said the final product, which yet must be considered by the
House and Senate, reflects a consensus of both chambers.
That consensus, he said, is "that national security im-

delays MX.
peratives require real growth in the defense budget, but that
the size of the deficit does not permit growth to the degree
requested" by the president.
REAGAN'S biggest concession was on the MX. The com-
promise legislation will bar any further production of the 10-
warhead weapon, the centerpiece of his strategic buildup,
pending two go-ahead votes by each chamber next April.
Failure to win any of those four votes would doom the
missile, and opponents in both chambers, who demanded the
complicated parliamentary procedure, say it's all but dead
Regardless of what happens in those future votes, the
legislation would limit 1985 production money for the MX to
$1.5 billion, enough for 21 missiles, according to Senate
estimates, but only 15 according to the Congressional Budget,
Office. Reagan originally wanted 40.
As for other strategic items, the compromise bill calls for
$8.2 billion next year to buy 34 B-1 supersonic bombers,.
despite questions raised by the recent crash of a prototype
model in California. Also approved: $400 million for 70 Per, R
shing 2 nuclear missiles for deployment in Europe, and more,
than $1.3 billion for hundreds of Tomahawk cruise missiles-
for air, sea and ground launchers. Some Tomahawks will-
carry nuclear warheads.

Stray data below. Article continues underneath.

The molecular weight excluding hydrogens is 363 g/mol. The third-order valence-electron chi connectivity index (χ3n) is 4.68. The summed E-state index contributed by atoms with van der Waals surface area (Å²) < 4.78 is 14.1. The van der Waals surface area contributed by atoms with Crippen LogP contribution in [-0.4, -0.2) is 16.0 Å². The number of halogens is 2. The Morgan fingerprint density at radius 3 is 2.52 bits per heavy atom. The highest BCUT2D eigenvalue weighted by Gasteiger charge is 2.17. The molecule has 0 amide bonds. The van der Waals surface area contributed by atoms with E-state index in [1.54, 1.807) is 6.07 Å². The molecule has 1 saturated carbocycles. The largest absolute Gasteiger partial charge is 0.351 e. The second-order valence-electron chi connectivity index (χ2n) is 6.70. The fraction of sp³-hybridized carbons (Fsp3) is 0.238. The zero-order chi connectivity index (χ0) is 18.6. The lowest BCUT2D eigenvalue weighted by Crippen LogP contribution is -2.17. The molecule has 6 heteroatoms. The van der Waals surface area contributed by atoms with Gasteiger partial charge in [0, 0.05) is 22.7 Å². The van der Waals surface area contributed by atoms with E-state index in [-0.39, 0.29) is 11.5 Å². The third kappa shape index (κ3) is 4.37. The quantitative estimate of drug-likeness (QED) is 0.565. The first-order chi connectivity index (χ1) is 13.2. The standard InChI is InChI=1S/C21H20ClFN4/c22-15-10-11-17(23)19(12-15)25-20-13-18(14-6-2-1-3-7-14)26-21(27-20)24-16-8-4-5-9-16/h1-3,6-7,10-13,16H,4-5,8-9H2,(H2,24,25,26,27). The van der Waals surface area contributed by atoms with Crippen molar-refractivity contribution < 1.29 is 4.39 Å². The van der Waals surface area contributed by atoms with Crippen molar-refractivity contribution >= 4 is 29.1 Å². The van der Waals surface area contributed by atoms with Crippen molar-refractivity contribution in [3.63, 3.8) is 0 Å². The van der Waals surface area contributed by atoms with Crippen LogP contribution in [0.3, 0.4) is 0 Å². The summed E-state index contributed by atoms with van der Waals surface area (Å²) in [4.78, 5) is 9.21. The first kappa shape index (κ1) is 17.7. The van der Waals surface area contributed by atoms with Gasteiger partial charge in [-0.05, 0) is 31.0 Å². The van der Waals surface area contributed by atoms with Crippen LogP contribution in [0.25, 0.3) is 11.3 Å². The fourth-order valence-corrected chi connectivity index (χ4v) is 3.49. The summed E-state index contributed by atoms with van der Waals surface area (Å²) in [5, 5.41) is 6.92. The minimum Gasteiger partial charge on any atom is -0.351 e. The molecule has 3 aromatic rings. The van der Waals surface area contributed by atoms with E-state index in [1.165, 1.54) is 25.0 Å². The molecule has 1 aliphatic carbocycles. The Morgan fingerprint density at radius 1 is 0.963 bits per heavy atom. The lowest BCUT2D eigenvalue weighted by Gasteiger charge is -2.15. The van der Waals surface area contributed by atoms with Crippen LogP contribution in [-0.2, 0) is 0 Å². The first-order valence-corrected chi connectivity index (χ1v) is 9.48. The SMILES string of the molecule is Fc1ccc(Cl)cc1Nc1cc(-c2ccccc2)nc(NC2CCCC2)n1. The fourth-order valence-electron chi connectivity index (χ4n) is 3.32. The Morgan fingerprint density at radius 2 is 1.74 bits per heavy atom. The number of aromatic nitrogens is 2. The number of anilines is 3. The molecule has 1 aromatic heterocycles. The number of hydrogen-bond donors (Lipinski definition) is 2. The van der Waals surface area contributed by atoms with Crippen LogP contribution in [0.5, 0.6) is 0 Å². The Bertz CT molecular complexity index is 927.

Engin. school issues photo I.D.

In an effort to clamp down on studen-
ts who show false identification cards to
use computers at the College of
Engineering, college officials this year
are requiring students to carry a new
photo pass, according to a safety
department supervisor.
Engineering students will have to
show monitors the new photo passes, in
order to use computers in the Chrysler
Center, the Undergraduate Library,
East Engineering and the Dow
Buildings, said Robert Patrick,
associate security supervisor for the
safety department.
FORMERLY students needed to
show only a special sticker on the back of
their regular University identification
The new picture passes will prohibit
engineering students from loaning their

identification cards to other students
who want to use the special computers,
said Mary Robertson, a senior who sits
on the college's student council.
"I've heard of people giving away
their ID cards and a lot of people doing
LSA stuff on the engineering com-
puters," Robertson said.
"THE PROBLEM was brought up in
engineering council and photo IDs
were seen as the best solution," she ad-
Use of engineering computers is